Bobby Vega was in the right place, the Bay Area, at the right time; his first major project was recording with Sly Stone in 1975. He ended up playing with almost all of the great musicians in his home town. As he put it, “This whole project is about me growing up in the Bay Area and playing with all these people and gathering all these different things and now it comes out here.”
Here would be his long-awaited CD, What Cha Got, out 11/30 from Little Village, a nonprofit record company devoted to diversity. What Cha Got is an instrumental funk-soul-rock-jazz encyclopedia of wonderful songs, from the most melodic bass and drums piece you ever heard (“Can’t Wait”) to a lovely duet with banjo (“Jellyfish”) to a storming funk masterwork (“Kimmie”).
As his fans have long known, Bobby delivers.
In junior high school, his mother bought Bobby a cassette deck along with the tape of Creedence’s “Born on the Bayou.” He went to a friend’s and said “Listen to this.” They said, “Don’t listen to that. We have a band.” Bobby replied, “My uncle has a guitar, would you like to borrow it?” “No, we want you to come down and play bass on it.” A week later, that’s how it began. He stopped playing sports and put everything into the instruments. The bass had chosen him. Dropping out of Balboa High School, he found work at Don Wehr’s Music City, an important nexus for the Bay Area music business, and began to meet people, like Tower of Power’s Dave Garibaldi.
Sly Stone, then at the height of his fame, had bought a home for his mother and father in a nearby neighborhood, and Bobby and friends would cluster outside and listen to practices. Sly’s cousins June Bug and Tommy would drive around the neighborhood in a limo Doris Day had given Sly, and one day he needed a bassist. “We know this white boy Vega, he plays bass.” “Bring him to me.” Bobby played on Sly’s I Get High On You.
He’d already recorded with Lee Oskar (War) and Greg Errico on one of Lee’s solo records. They were working at the Record Plant in Sausalito, where a certain rhythm devil named Mickey Hart was mixing his work for Francis Coppola’s epic Apocalypse Now…and soon thereafter Bobby was a member of Hart and Merl Saunders’ High Noon. That came with an invitation to Mickey’s ranch in Novato, and more projects – Vietnam, A Television History,:” a song for Coppola’s One From the Heart, a Walter Cronkite documentary called Whales Weep Not.
As the years passed, he worked with Paul Butterfield, a late-stage version of Quicksilver Messenger Service, Etta James, Santana, and Booker T. He served on both versions of Jefferson Starship, Mickey Thomas vs. Paul Kantner. And so forth, picking up something from all the different musicians. In effect, this CD is his musical autobiography.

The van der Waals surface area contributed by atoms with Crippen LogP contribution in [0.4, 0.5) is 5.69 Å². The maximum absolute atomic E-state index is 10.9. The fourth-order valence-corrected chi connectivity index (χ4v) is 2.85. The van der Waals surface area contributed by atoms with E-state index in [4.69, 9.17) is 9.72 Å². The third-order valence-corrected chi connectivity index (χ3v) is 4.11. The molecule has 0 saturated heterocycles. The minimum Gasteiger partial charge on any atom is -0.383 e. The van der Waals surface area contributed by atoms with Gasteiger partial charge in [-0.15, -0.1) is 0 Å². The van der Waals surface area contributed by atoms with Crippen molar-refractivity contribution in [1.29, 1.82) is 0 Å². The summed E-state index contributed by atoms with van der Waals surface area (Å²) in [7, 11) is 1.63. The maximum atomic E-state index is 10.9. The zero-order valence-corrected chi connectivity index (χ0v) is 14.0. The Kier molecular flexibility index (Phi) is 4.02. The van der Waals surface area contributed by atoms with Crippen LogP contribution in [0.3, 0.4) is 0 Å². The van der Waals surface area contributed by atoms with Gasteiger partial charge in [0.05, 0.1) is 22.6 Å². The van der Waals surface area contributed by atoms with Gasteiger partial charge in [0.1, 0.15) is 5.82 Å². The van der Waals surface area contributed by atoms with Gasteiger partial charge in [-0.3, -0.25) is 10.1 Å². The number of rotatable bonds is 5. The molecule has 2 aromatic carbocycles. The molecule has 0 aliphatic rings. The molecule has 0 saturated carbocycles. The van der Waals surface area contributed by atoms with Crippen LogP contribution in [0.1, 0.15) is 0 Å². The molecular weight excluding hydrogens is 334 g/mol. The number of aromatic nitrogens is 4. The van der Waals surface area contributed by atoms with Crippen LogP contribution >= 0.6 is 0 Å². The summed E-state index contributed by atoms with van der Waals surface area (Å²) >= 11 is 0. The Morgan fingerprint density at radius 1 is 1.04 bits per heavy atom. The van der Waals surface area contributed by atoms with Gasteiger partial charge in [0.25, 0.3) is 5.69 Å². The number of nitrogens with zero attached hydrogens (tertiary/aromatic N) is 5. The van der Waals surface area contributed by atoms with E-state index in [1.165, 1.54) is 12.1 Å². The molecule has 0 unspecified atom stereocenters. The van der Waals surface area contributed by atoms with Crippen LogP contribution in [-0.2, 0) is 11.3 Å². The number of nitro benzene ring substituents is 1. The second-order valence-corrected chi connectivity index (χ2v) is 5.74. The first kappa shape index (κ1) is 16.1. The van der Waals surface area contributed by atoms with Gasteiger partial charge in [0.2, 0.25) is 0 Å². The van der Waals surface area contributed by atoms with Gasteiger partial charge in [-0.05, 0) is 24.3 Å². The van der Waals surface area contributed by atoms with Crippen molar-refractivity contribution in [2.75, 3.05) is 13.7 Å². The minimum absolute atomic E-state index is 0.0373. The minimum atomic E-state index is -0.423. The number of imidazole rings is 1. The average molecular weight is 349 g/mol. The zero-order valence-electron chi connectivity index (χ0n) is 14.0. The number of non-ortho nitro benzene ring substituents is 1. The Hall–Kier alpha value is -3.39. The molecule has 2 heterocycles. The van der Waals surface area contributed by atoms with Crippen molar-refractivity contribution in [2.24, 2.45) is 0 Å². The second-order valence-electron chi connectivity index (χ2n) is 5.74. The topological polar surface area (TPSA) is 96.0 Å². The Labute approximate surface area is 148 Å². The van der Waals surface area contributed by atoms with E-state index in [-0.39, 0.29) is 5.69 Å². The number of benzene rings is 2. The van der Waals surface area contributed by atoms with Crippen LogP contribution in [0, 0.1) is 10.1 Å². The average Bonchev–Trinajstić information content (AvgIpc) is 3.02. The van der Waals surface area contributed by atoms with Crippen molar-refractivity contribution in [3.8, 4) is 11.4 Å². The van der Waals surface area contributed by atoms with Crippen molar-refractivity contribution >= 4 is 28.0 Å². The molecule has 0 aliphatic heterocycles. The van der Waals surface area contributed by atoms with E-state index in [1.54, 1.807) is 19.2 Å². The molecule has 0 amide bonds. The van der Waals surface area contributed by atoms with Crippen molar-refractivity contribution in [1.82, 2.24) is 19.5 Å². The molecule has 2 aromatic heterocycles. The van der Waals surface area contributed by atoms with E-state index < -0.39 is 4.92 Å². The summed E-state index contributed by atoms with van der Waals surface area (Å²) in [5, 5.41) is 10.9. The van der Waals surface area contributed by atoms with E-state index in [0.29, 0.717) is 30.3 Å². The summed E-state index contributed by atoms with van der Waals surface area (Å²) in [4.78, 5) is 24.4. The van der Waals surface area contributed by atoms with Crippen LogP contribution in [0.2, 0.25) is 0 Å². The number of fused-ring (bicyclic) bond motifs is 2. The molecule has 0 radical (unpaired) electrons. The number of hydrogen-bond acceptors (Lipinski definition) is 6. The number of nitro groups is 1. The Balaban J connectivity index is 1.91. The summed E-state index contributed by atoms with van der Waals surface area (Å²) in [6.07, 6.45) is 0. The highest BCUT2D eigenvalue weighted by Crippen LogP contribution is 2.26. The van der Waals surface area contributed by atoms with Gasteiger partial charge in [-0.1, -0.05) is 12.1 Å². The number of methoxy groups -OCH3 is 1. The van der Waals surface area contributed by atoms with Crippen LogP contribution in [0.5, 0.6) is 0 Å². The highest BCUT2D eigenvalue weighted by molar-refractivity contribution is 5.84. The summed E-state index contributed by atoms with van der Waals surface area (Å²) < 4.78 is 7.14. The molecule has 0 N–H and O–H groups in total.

Backed by ex-Tubes and all-Bay Area drummer Prairie Prince and a selection of excellent guitarists, Bobby wrote the songs (sharing credit on one),
“Kimmie” – “Kimmy is about my girlfriend. When she would go down to Cabo she would bring people all sorts of goodies, That’s where I came up with “Hey Kimmie What Cha Got!”
“Skunk Train” – “Is about childhood memories when I would go to summer camp at Camp Mendocino. The boys club that I attended, Columbia Park Boys Club, would pay for underprivileged kids to go to this camp and the Skunk Train would ride through and stop by the camp. Later on, I worked for Lagunitas brewing company and played for their annual celebration for employees, the Lagunitas Skunk Train event. After doing so I wrote the ‘Skunk Train.”
“Gush Say Hey” – “is about Willie Mays. He is one of my childhood Heroes. I would collect cushions so I could get cushion boy tickets to see the Giants play, and then I’d sit in the bleachers for $.99. I was at the baseball game when Juan Marichal hit John Roseboro over the head with a baseball bat at the Giants and Los Angeles Dodgers game. So Say Hey for Number 24.”
“Crackers and Chaos” – “I was paying homage to Larry Graham, one of my bass heroes. After laying down the bass and drum Tracks, I put some guitar tracks and then It became ‘Crackers and Chaos.’”
“Can’t Wait” – “I can’t wait is about anticipation and being excited to see somebody. Hence, I can’t wait. I was also conjuring up the spirits of Jimi Hendrix and Jerry Garcia. Alan Hertz played drums on it.”
“Run With You” “is about wanting to hang with someone, to be with someone you can’t be with.”
“Helicopters” – “The last time I saw Bill Graham was at a New Year’s Eve show he was throwing. I played with Roy Rogers because his bass player was in Japan and I got the call. Bill came into the dressing room to say hello, and to thank me for doing the show. He asked me what I was doing, I said playing with Etta James and so on, then I told him I was working on the solo album and he said ‘It’s about time you steal second.’ Bill always encouraged me. On his way out the door he told me he has a helicopter now to get to all the events that he was throwing. That’s the last time I saw Bill. This one’s for you.
“Jellyfish” – “Is about going to the Monterey Bay aquarium at 4 o’clock in the morning with my son Rocco, an aquarium worker. Nobody else around. We walked all around the aquarium. We even got to go behind the scenes and saw all the internal works, and Rocco even got to feed the big bass squid in the big bass tank. Right next to it was a dark room where the jellyfish are. I saw them it was so beautiful they looked like lingerie. I couldn’t believe how beautiful they were, that was the inspiration for the jellyfish song, I had met Jens Kruger, a great banjo player, and I thought wow I’d love Jens to play on this song. I really love what he played, it’s a beautiful piece of music.”
“Happy Me, Happy You” – “Is about Happy You Happy Me. Because when you’re happy, I’m happy.”